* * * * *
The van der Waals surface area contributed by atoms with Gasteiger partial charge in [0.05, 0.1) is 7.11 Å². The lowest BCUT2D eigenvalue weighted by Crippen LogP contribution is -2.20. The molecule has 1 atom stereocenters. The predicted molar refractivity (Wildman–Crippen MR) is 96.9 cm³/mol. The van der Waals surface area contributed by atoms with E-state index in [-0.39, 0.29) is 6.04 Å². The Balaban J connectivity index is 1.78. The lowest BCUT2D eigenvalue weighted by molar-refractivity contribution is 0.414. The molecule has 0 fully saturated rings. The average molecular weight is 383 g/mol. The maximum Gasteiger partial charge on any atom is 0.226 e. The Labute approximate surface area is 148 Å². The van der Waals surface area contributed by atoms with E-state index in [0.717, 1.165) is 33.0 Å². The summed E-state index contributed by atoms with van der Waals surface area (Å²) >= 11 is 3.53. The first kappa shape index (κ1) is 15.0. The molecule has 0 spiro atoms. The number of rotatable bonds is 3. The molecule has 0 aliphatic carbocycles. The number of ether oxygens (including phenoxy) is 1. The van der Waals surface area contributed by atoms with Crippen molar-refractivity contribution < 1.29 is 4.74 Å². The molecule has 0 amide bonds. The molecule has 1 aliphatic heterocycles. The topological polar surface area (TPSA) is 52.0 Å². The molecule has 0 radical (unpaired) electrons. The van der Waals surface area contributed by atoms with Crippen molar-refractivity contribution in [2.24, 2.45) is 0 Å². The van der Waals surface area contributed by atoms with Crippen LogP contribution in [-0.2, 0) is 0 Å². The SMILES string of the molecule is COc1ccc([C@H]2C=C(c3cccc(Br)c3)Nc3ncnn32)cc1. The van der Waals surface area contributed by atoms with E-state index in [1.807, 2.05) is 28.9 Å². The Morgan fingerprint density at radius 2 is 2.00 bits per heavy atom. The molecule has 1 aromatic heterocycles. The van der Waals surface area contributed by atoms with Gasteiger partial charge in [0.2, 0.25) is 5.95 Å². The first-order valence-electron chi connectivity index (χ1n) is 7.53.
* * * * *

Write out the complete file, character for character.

The van der Waals surface area contributed by atoms with Gasteiger partial charge in [0.05, 0.1) is 7.11 Å². The lowest BCUT2D eigenvalue weighted by Crippen LogP contribution is -2.20. The molecule has 1 atom stereocenters. The predicted molar refractivity (Wildman–Crippen MR) is 96.9 cm³/mol. The van der Waals surface area contributed by atoms with E-state index in [-0.39, 0.29) is 6.04 Å². The Balaban J connectivity index is 1.78. The lowest BCUT2D eigenvalue weighted by molar-refractivity contribution is 0.414. The molecule has 0 fully saturated rings. The average molecular weight is 383 g/mol. The maximum Gasteiger partial charge on any atom is 0.226 e. The Labute approximate surface area is 148 Å². The van der Waals surface area contributed by atoms with E-state index in [0.717, 1.165) is 33.0 Å². The summed E-state index contributed by atoms with van der Waals surface area (Å²) >= 11 is 3.53. The first kappa shape index (κ1) is 15.0. The molecule has 0 spiro atoms. The number of rotatable bonds is 3. The molecule has 0 aliphatic carbocycles. The number of ether oxygens (including phenoxy) is 1. The van der Waals surface area contributed by atoms with Crippen molar-refractivity contribution < 1.29 is 4.74 Å². The molecule has 0 amide bonds. The molecule has 1 aliphatic heterocycles. The topological polar surface area (TPSA) is 52.0 Å². The molecule has 0 radical (unpaired) electrons. The van der Waals surface area contributed by atoms with Crippen molar-refractivity contribution in [2.24, 2.45) is 0 Å². The van der Waals surface area contributed by atoms with Crippen LogP contribution in [-0.2, 0) is 0 Å². The SMILES string of the molecule is COc1ccc([C@H]2C=C(c3cccc(Br)c3)Nc3ncnn32)cc1. The van der Waals surface area contributed by atoms with E-state index in [1.807, 2.05) is 28.9 Å². The Morgan fingerprint density at radius 2 is 2.00 bits per heavy atom. The molecule has 1 aromatic heterocycles. The van der Waals surface area contributed by atoms with Gasteiger partial charge in [0.2, 0.25) is 5.95 Å². The first-order valence-electron chi connectivity index (χ1n) is 7.53.